Italeri British 1815 set - Gloucestershire Regiment) (from Plastic Soldier Review)
However, being as frugal as I am I couldn't bring myself to discard the other half of this set, especially as they included a beautifully done drummer boy, a commander and another figure, probably a sergeant, which looked as if it might, with a minimal of work, be converted into an ensign. 

One infantry figure and the three figures I converted to command stand figures. The second from the right is the sergeant, armed only with a crop that I though could adapt to an ensign. (from Plastic Soldier Review)
So I went to work on these, remodelling the shakos, cutting off and adding epaulettes and shoulder strap tufts where needed, etc. The commander needed to lose his shako and gain a bicorne, and his coat was a bit short on the tails which needed lengthening to work as an 1808 coat. The ensign did indeed take a flagpole very well, but needed to lose his shoulder wings, gain an epaulette and a sword, and have all his gear sliced off and turnbacks modelled in. All these things challenged my fledgling modelling skills considerably, but once they were I thought completed worked well from a small distance. You can see the results and judge for yourself!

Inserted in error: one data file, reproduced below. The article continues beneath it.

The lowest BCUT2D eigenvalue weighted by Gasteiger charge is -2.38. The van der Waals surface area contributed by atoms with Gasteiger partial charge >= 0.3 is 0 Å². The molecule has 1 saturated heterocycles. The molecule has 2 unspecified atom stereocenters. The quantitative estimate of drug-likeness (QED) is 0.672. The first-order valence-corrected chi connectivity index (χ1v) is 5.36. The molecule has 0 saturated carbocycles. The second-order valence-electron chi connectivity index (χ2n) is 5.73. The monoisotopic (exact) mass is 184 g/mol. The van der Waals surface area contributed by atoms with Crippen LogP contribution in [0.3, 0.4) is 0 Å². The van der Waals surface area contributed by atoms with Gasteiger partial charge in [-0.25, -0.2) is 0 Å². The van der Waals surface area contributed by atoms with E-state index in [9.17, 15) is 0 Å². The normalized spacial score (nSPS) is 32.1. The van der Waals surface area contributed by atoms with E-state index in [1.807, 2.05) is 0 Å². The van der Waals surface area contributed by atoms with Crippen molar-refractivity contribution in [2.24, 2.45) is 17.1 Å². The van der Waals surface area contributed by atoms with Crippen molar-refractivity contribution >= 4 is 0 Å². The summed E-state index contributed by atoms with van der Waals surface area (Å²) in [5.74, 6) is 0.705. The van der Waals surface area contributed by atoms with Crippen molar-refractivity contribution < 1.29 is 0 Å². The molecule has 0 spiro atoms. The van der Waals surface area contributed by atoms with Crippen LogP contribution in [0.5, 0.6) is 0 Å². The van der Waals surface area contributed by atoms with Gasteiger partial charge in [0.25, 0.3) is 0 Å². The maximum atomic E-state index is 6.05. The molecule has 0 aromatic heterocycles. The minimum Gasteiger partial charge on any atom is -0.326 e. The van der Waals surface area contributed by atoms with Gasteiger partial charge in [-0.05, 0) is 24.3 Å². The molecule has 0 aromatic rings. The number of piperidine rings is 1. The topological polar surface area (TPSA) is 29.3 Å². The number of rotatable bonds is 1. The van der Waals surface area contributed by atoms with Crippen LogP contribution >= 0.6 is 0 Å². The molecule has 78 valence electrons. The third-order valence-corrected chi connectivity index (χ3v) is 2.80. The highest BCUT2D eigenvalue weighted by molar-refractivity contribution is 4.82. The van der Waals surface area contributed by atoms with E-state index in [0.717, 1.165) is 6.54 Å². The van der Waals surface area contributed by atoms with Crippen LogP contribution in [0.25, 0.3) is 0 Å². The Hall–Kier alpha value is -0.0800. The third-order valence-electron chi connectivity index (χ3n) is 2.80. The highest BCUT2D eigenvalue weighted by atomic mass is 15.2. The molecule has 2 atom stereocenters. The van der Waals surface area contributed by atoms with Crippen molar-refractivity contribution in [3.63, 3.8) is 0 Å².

Sergeant remodelled as an ensign (left) and sergeant with pike and sword (right).
Ensign (left) and sergeant (right) rear view. The ensign required his gear to be cut away and turnbacks remodelled.

Command stand. The officer has had a bicorne and epaulette added and the drummer and ensign were given new shakos. The ensign also received a flagpole, sword, pouch for flag belt, epaulette and some new turnbacks.

Three quarter view.

Rear view showing lengthened coat on officer and remodelling of back of ensign.
And, of course, having started on these three figures I was soon looking at the remaining five on the sprue and thinking about what I could do with these! Being modelled on the 1st Foot Guards, they all had the shoulder wings and a small emblem on the cartridge case (both easy enough to carve off). Some had pants tucked into their gaiters which had to be remodelled into regular trousers and all of them, including the command figures, had Belgic shakos which had to be changed to stovepipe shakos, with the plume moved to the front.

Original Italeri 1st Foot Guards I converted to Peninsular infantry.  (from Plastic Soldier Review)
A stand sporting three of the 1st Guard conversions with pants remodelled, shoulder wings removed and strap tufts and stovepipe shakos added. The kneeling figure front left and standing firing both had their shakos remodelled while the figure with grey trousers received a shako courtesy of the Hat light infantry!